To give some examples, she has this trick of mixing the prosaic and the boldly abstract. Thus, in Era, she writes
The twenty-second day of march two thousand and three
I left home shortly after eight thirty
on foot for the City. I said goodbye
to the outside of my body: I was going in.
She also goes in for a lot of juxtaposition and contrast. In Sinfonietta for London, she describes the nosies of the City (i.e. as we Brits arrogantly call the City of London, as if there's only one real one on Earth)
Integral are the living sounds of Fenchurch Street,
the mechanised city with its patterns
of soft and loud ..........
She plays the same trick on facing pages by placing two poems called Religion for Girls and Religion for Boys next to one another. In some ways, they lack bite and energy (e.g. Bacchus is for 'giving sparky life') but there's plenty of room and semi-concealed opportunity to extrapolate loads about gender, ancient history, anthropology.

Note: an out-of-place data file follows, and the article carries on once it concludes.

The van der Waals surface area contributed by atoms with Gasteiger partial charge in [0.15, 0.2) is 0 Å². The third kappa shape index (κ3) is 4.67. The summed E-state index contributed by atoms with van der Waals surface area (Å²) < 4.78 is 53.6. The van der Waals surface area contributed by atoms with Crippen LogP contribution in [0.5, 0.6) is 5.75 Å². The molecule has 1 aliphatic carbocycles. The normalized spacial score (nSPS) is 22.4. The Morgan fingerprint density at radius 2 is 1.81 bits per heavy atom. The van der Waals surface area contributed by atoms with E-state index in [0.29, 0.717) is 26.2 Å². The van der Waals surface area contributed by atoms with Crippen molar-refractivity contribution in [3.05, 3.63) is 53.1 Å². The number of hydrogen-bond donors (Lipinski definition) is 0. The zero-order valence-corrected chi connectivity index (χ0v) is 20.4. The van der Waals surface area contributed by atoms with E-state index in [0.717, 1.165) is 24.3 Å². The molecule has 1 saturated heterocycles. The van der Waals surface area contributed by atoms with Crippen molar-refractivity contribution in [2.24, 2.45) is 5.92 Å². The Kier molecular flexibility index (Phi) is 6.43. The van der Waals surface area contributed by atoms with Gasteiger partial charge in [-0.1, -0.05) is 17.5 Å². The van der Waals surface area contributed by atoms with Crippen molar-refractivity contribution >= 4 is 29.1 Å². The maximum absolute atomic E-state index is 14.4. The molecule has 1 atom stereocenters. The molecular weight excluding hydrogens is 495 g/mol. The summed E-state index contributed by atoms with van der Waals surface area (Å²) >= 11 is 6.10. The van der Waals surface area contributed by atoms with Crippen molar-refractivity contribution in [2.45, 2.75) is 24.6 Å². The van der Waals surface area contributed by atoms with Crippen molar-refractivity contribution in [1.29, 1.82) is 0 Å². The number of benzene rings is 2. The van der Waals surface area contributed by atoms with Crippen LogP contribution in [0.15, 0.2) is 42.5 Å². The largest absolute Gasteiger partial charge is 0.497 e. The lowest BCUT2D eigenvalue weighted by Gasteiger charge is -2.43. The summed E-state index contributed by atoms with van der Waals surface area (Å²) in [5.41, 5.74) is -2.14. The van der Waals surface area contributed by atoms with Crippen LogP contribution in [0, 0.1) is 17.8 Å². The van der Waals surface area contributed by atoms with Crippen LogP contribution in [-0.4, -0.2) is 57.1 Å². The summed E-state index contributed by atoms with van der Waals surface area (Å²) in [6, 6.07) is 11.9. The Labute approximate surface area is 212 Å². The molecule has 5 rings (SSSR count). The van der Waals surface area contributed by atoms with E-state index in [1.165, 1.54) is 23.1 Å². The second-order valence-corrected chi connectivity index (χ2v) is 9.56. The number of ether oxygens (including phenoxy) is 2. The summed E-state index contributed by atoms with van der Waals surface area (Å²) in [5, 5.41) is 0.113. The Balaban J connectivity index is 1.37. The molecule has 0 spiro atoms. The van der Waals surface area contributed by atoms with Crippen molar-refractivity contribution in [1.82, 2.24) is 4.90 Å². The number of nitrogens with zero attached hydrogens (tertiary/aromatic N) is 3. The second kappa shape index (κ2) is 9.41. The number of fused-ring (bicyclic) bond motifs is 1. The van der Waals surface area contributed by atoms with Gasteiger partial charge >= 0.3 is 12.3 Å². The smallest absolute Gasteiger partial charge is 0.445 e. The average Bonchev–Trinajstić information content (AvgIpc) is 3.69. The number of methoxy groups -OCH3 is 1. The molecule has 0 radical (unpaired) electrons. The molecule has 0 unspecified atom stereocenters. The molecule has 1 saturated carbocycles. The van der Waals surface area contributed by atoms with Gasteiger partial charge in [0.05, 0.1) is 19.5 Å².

your darling's head floating
above the rest, singing and whistling
all the way down to the Thames
I think it's telling that the most unified and convincing poem in terms of subject matter, language and tone is an adaption of Rilke.
However, she breaks one of the stony faced rules of white English middle class poetry by writing a political poem, though only on safe territory: against the Iraq war. The poem's called St Brides, it's excellent, and builds to a passionate very personal and immediate climax about a war which is very far away from our day to day lives.
I find the collection intriguing, and I can return to it again and again. I'm glad it won prizes, but I wish the style wasn't so omnipresent in contemporary English verse, and there was more room for people like Mike Haslam (below) and for the sort of engaged and visceral poetry in Red, a new anthology of Black British Poetry.
But more of that, as they say, anon!